Some Punggol residents are squealing in delight at the prospect of more wild boars being seen in the area, while others are alarmed.
Sightings of the animals in Punggol have doubled from last year, according to the Agri-Food and Veterinary Authority (AVA).
Across the island, from January to July this year, AVA received 58 instances of wild boar-related feedback compared to 77 for the whole of last year, AVA told The Straits Times on Tuesday.
But 24 sightings have been reported in Punggol in the first seven months of the year alone, double the figure of 12 last year.
The number tripled in Lorong Halus in Pasir Ris, with 12 incidents from January to July, compared with only four last year.
However, sightings in other areas of Singapore have gone down, according to AVA. Five were sighted in Upper Thomson from January to July, down from 12 last year, and 17 in other parts of Singapore, down from 49 last year.
Housewife Chu Wei Ping "freaked out" when she encountered a wild boar a few months ago in Punggol East Park, where she frequently jogs. "I was afraid it would charge at me, so I moved away quickly," she said.
But her fears were unfounded, said wildlife consultant Subaraj Rajathurai, 53, who pointed out that the idea of wild boars charging at people is a misconception.
"As long as you don't get between mums and babies or provoke them, there is no problem," he said.
As long as you don't get between mums and babies or provoke them, there is no problem.
WILDLIFE CONSULTANT SUBARAJ RAJATHURAI, on encountering wild boars.
Mr Subaraj explained that the rise of wild boar sightings in Punggol is not necessarily linked to their population growth.
It could be due to more recent urban development in the area, such as new homes.
"There is an increase in areas where their habitats have been cleared, making the wild boars more visible. Once they get used to people, they will wander out into the open and will get seen more easily," he said.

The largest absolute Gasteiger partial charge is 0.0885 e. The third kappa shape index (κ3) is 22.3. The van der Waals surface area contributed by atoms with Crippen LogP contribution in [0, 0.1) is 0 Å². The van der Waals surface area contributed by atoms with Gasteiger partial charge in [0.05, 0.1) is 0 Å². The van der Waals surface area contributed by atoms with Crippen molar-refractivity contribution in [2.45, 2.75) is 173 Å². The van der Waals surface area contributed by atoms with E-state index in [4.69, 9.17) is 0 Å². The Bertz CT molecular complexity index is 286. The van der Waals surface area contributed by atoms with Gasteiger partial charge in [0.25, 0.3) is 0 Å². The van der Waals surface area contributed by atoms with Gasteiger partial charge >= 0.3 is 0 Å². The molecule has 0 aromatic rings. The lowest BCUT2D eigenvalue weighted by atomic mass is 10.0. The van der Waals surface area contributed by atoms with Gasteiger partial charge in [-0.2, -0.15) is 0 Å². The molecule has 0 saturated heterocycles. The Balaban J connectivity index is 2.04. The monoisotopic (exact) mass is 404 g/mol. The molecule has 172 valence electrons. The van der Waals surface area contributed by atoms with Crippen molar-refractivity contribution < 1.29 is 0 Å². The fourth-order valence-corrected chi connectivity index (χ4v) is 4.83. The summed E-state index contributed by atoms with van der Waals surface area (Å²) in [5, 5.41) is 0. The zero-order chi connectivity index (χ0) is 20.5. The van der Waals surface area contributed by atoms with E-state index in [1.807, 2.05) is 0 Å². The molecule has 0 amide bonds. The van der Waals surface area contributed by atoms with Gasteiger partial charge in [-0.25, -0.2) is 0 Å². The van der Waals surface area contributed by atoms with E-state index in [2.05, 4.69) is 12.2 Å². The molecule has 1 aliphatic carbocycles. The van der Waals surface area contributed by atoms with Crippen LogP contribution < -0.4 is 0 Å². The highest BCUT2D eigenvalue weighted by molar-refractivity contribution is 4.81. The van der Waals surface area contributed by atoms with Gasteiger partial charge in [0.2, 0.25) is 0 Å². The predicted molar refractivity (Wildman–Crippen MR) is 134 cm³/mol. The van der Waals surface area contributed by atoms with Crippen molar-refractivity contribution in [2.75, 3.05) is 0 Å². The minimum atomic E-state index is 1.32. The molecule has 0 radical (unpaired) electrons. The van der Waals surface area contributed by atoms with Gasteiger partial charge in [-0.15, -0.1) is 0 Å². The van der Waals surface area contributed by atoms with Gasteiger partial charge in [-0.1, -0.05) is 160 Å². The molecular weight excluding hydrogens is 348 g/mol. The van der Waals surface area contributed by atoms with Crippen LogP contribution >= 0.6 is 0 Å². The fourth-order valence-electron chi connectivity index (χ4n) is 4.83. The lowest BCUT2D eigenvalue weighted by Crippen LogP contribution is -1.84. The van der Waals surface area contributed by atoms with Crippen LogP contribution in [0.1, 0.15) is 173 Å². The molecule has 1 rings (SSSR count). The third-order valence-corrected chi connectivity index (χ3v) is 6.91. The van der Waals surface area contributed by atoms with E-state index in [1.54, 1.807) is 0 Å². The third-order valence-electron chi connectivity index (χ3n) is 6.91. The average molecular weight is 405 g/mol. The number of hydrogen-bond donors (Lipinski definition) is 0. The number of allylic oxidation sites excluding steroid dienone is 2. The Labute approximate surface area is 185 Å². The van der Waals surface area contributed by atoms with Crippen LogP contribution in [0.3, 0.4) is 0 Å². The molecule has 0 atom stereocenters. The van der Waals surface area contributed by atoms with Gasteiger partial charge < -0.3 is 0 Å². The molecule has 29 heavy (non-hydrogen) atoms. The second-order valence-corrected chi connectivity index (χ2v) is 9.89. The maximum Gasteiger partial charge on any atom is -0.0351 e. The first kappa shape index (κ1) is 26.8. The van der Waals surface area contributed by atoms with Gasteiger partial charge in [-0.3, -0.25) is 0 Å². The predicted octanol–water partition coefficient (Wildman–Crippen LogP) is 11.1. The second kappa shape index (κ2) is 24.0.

Another contributing factor could be the absence of predators such as big cats and snakes, he said.
Ms Anbarasi Boopal, deputy chief executive at the Animal Concerns Research and Education Society, said the recent spike in sightings could be linked to residents who feed the boars.
"(The rise in sightings) is quite recent, so it could be the developments in the area that cause more people to use the place, which may, in turn, lead to people feeding the boars," she said.
In June, a woman was caught on video feeding about 10 wild boars that inhabit an area around the Lorong Halus Jetty in Pasir Ris. The video raised concerns after it was posted on a Facebook group for cycling enthusiasts.
As for why boar sightings reported to AVA fell in Thomson, Mr Subaraj said it could be that the recent clearing of palm and rubber trees there led to the wild boars wandering off - seeds of palm and rubber trees form part of the boars' diet.
He also noted that there have been illegal poaching activities in the area, with a number of traps found.
Capturing, displacing or feeding any animal in national parks or nature reserves is an offence, and an offender can be fined up to $50,000, jailed for up to six months or both.
Culling to control number
In 2008, a man was fined $4,000 for feeding a monkey in the Mandai nature reserve, near Old Upper Thomson Road.
Public safety and nuisance concerns over the wild boars have led to "control operations" to cull the boars, said AVA and the National Parks Board (NParks) in a joint statement.
AVA has trapped 53 wild boars since May.
"The boars were humanely euthanised as relocation options are not available in land-scarce Singapore," the agencies said.
In the longer term, NParks is carrying out population studies to formulate policies for wildlife population management.
The board is tracking the range and movement of the animals within the Central Catchment Nature Reserve using global positioning system collars, said the agencies.
While some people are fretting over the boars, Punggol resident Shaleen Goh, 19, is excited about the presence of wild boars in her area.
"It will help to raise awareness about wild animals in Singapore, and hopefully make our society more accepting towards sharing our space with them," the polytechnic student said.